Bicentennial issue of Indian-American Week, April 24-May 1, 1976, assembled by The Association of Indians in America, Inc. The issue highlights a special event organized by The Association of Indians in America, Inc. and the Woman’s Medical College of Pennsylvania commemorating the life of Dr.
"Watumull's Might" in Indian Home magazine
Insert titled "Watumull's Might" from Indian Home magazine with several photographs pertaining to the Watumull clothing business and the Watumull family. Includes photographs of the Watumull family presence in Los Angeles as well as Hawaii.
"Baba is 100!" (1985)
A novelty newspaper titled The Indian Gazette printed to celebrate the 100th birthday of Watumull Brothers, Ltd. founder Jhamanadas Watumull. Dated February 15, 1985, the "gazette" includes a short article with quote from the director of the Honolulu Academy of Arts, one of the beneficiaries of the Watumull foundation, a biography of Jhamandas Watumull, as well as a detailed family tree.
Watumull's 100 Years (1914-2014)
The son of a brick contractor in Hyderabad, Sindh, Jhamandas Watumull first migrated to Manila, Philippines after an accident left his father significantly debilitated. Jhamandas stayed with an older brother and worked in Manila's textile mills, before starting a retail business that specialized in imports from the Orient.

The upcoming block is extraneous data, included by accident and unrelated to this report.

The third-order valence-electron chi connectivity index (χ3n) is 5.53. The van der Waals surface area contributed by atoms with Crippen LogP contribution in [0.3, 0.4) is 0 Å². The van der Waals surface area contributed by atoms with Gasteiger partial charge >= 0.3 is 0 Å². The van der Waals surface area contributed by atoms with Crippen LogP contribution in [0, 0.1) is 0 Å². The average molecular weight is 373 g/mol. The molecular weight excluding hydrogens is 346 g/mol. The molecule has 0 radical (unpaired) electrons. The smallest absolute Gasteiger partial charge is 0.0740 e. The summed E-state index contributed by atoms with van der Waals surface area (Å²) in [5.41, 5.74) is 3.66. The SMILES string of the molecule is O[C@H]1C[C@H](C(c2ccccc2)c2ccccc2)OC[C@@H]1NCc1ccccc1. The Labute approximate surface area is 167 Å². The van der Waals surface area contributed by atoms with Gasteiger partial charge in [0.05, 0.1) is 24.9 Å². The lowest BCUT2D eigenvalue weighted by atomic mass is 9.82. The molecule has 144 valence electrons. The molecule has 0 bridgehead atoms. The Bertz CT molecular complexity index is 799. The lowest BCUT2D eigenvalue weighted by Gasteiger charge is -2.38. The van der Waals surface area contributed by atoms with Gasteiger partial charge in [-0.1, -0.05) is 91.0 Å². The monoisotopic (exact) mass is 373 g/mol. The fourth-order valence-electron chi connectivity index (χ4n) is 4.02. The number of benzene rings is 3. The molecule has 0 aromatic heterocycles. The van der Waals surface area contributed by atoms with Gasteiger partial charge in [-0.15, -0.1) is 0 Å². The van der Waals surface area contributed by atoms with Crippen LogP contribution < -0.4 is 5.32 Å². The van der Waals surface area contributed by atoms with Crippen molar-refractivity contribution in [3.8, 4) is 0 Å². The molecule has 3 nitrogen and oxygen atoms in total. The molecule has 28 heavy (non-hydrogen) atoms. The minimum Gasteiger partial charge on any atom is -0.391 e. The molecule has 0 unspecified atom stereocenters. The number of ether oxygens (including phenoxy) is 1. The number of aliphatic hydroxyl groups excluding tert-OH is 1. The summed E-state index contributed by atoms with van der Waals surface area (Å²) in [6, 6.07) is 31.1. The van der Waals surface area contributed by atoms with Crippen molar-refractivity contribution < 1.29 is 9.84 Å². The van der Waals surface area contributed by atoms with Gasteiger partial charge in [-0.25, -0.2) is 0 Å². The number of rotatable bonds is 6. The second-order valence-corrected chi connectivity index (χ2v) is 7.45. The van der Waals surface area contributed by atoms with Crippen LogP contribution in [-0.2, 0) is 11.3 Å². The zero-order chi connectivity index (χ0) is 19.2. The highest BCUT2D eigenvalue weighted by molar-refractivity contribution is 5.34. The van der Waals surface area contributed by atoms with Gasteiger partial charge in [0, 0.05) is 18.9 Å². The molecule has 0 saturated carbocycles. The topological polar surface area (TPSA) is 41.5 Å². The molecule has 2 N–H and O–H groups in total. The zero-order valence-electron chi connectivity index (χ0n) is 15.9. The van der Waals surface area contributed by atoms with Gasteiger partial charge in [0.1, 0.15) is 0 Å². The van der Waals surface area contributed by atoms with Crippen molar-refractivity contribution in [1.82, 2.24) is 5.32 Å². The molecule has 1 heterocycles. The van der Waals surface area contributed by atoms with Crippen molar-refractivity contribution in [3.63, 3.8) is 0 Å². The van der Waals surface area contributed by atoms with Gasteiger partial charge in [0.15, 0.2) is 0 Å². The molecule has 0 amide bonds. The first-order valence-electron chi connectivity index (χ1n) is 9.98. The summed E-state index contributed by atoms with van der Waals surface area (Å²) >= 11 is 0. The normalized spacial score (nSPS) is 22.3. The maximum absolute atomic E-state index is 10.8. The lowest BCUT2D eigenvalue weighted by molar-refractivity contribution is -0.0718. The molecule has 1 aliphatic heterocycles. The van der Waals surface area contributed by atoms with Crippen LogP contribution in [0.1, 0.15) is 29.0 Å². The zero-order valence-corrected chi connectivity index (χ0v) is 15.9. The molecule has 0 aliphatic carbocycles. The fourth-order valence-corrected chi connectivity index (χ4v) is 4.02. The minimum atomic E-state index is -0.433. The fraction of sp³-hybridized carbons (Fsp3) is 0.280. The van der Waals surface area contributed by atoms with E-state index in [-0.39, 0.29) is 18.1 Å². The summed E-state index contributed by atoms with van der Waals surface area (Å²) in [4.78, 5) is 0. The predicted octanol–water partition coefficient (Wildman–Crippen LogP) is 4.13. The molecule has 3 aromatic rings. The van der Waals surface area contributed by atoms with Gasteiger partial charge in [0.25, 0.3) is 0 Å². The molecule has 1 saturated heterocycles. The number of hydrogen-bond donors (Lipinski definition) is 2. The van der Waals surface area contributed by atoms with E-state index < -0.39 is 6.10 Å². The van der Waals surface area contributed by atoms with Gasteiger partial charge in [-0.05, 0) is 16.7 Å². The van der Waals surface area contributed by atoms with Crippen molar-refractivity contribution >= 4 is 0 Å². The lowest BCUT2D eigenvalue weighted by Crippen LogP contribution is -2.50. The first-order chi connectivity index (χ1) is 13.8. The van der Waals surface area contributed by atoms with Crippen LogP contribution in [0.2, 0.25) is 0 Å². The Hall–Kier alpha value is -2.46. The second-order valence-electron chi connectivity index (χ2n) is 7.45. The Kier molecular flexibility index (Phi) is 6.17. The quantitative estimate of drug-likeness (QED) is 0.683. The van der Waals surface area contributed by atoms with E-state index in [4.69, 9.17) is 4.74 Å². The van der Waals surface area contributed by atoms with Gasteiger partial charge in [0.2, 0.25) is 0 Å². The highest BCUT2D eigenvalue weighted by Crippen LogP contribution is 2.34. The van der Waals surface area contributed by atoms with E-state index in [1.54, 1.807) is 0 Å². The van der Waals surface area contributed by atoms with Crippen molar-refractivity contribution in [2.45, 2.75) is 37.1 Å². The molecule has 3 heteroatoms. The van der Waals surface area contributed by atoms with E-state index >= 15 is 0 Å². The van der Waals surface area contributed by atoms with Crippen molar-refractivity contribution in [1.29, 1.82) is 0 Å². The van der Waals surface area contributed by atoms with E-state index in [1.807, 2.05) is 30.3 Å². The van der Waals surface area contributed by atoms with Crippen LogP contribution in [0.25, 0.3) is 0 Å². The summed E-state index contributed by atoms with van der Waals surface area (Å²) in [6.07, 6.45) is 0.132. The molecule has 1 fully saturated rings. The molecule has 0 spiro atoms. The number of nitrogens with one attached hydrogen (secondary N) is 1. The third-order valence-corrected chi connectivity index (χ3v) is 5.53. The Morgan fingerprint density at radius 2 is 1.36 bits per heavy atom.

Cover of Heritage Issue 1
One of Rakumari Singh's chidren, Gora Singh, who was trained in Indian classical dance in India, produced an event in Guyana in 1973 to commemorate the 135th anniversary of Indians landing in the colony. The program also doubled as the first issue of Heritage, a literary pamphlet/newsletter put out by the Messenger Group artistic collective.
Cover of Heritage Issue 2
The second issue of Heritage, containing new writing by Mahadai Das, Henry Muttoo, Janet Naidu and others, appeared in September 1973, six months after the first issue. This is a rare and historically significant publication.
Pages from Heritage Issue 2
These pages from the second issue of Heritage contain a pen drawing and a polemic about the 1948 massacre of sugar cane workers at the Enmore Plantation in Guyana, which fanned the embers of the movement for independence in Guyana. The pages also contain an add for the third issue of the newsletter.